On May 30, 2012, the NLRB’s General Counsel’s Office issued its third Memo addressing social media issues. This one is devoted entirely to its position on the lawfulness of various typical social media policy provisions. Hoping that this third General Counsel Memo would provide greater clarity on the Board’s regulation of social media policies, I sat down and read it and, quite frankly, came to the conclusion that the Memo only adds to employers’ confusion on what they can and cannot include in their social media policies — even though the GC took the unusual step of appending to the Memo a social media policy that it considered entirely lawful.

Having spent a fair bit of time pondering the significance of this Memo, I have arrived at this conclusion: Though I am pleased to have a policy that the General Counsel’s office has endorsed, the highly nuanced distinctions made between policies considered lawful and unlawful are baffling.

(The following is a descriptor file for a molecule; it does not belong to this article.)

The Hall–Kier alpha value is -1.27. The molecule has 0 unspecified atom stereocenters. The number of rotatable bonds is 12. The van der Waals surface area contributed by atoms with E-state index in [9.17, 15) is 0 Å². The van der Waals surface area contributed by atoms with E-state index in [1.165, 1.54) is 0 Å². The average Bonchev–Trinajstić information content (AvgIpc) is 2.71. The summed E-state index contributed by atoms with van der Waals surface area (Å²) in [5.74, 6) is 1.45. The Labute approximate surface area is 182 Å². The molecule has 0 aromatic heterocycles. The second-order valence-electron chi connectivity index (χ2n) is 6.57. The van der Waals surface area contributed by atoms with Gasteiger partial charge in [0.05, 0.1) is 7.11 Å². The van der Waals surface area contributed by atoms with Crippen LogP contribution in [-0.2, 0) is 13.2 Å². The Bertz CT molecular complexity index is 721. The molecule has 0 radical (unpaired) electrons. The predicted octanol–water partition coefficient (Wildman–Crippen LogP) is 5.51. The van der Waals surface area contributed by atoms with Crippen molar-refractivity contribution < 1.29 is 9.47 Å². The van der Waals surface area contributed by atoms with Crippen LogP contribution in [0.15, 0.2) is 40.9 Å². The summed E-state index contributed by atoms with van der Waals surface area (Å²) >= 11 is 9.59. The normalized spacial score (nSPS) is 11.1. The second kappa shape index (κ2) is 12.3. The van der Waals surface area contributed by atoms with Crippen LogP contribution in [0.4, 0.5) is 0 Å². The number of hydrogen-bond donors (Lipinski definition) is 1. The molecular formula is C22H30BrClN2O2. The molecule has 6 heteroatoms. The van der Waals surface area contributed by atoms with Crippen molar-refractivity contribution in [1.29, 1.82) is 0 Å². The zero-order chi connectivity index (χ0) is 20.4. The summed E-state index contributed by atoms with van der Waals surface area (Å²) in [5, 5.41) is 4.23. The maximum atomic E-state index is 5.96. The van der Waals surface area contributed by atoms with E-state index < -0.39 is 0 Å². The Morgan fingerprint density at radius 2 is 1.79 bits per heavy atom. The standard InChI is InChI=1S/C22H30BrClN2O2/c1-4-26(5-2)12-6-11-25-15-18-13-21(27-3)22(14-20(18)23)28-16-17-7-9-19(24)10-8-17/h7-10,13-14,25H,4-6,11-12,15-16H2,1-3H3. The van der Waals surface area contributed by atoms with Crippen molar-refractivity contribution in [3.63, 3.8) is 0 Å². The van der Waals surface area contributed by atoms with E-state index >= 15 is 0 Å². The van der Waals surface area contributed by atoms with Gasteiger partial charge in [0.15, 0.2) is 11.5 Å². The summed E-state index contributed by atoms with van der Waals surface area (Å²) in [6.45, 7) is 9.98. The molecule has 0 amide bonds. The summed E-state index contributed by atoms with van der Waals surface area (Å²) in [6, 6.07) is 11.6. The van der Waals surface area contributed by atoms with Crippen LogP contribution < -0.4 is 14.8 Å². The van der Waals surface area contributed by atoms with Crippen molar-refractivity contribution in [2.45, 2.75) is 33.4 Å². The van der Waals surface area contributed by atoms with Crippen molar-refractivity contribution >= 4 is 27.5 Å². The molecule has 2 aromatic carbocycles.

Here are a few examples:

Regarding defamation:


Never post any information or rumors that you know to be false about [Employer], fellow associates, members, customers, suppliers people working on behalf of [Employer] or competitors.


You may not make disparaging or defamatory comments about [Employer], its employees, officers, directors, vendors, customers, partners, affiliates, or our, or their products/services.

Continue Reading NLRB General Counsel Issues Another Social Media Memo

A recent advice memo from the Acting General Counsel for the National Labor Relations Board (NLRB) shows once again that the agency is stepping up the nature of the remedies it will go after when employers are accused of unfair labor practices.

In GC Memo 11-06 the General Counsel authorizes NLRB Regional Offices to seek